Since the end of the war in former Yugoslavia almost a decade ago, hundreds of thousands of refugees and displaced people have returned to their former homes. Despite the ambitious objectives of the Sarajevo Declaration of January 2005  to find durable solutions for the remaining displaced populations by the end of 2006, there remain a number of unresolved issues that still represent important impediments to return. In mid-2006, a total of approximately 560,000 people remained in need of a durable solution in the former Yugoslavia. In early 2007, 380,000 people were still internally displaced.

The uncertainty around the future status of Kosovo has also had an impact on the process of returns in the region. In a worst case scenario, Kosovo’s new political status could also lead to new displacement with an estimated 85,000 people in Kosovo being at risk.

Western Balkan countries continue to face formidable economic and political challenges. Poverty and unemployment remain key problems. In some areas affected by conflict, basic infrastructure is still lacking. The process of housing reconstruction has yet to be fully completed. With regard to economic reconstruction, there remains a need for investment of a scale that effectively addresses the development challenges facing the region. Investment in building institutional capacity to ensure good governance and the rule of law is also a priority.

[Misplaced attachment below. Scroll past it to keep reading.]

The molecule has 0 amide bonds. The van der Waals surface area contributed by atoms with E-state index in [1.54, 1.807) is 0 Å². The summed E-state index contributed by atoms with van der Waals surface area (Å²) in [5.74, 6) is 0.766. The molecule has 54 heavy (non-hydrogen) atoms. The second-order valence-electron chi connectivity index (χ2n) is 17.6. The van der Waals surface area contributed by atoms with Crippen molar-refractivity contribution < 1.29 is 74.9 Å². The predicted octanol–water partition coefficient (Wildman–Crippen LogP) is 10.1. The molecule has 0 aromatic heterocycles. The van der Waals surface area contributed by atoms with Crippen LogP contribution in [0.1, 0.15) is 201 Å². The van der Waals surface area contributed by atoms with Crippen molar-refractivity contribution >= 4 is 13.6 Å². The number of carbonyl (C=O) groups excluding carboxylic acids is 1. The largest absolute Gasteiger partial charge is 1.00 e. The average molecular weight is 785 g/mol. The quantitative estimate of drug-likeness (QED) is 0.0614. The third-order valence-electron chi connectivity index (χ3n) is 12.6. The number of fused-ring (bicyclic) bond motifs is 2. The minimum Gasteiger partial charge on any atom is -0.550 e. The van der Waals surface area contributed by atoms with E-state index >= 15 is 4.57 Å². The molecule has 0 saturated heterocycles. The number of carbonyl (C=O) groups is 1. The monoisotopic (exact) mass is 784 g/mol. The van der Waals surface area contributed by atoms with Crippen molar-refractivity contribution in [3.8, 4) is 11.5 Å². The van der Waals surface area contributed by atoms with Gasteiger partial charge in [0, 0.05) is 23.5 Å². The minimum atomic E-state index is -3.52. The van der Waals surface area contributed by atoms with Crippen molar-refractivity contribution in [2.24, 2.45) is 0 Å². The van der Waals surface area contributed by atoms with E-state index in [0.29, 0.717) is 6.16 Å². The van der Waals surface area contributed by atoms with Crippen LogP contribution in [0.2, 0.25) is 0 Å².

The report on “Current Challenges for Returns in the Western Balkans: An NGO Perspective” has been written by four non-governmental organizations from Serbia, (Group 484), Croatia, (Croatian Helsinki Committee), former Yugoslav Republic of Macedonia (Association for Democratic Initiatives), and Bosnia and Herzegovina (Vasa prava) in the context of a partnership with the European Council on Refugees and Exiles (ECRE) under a CARDS-funded project on “Strengthening the regional advocacy voice and policy impact of civil society on behalf of vulnerable groups in the Western Balkans”. Using the four organizations’ direct experiences with refugees, internally displaced persons and returnees as a starting point, the report aims to highlight some of the ongoing barriers to returns in the region and present an agenda for action for EU institutions and national governments. ECRE and its partner organisations consider that the EU has a pivotal role to play in exercising leverage with governments in the region to comply with their obligations under international and regional human rights law and principles, remove barriers to return and put in place the necessary conditions that guarantee long term sustainability and effective reintegration of returnees.”

October 2007

The report is available at: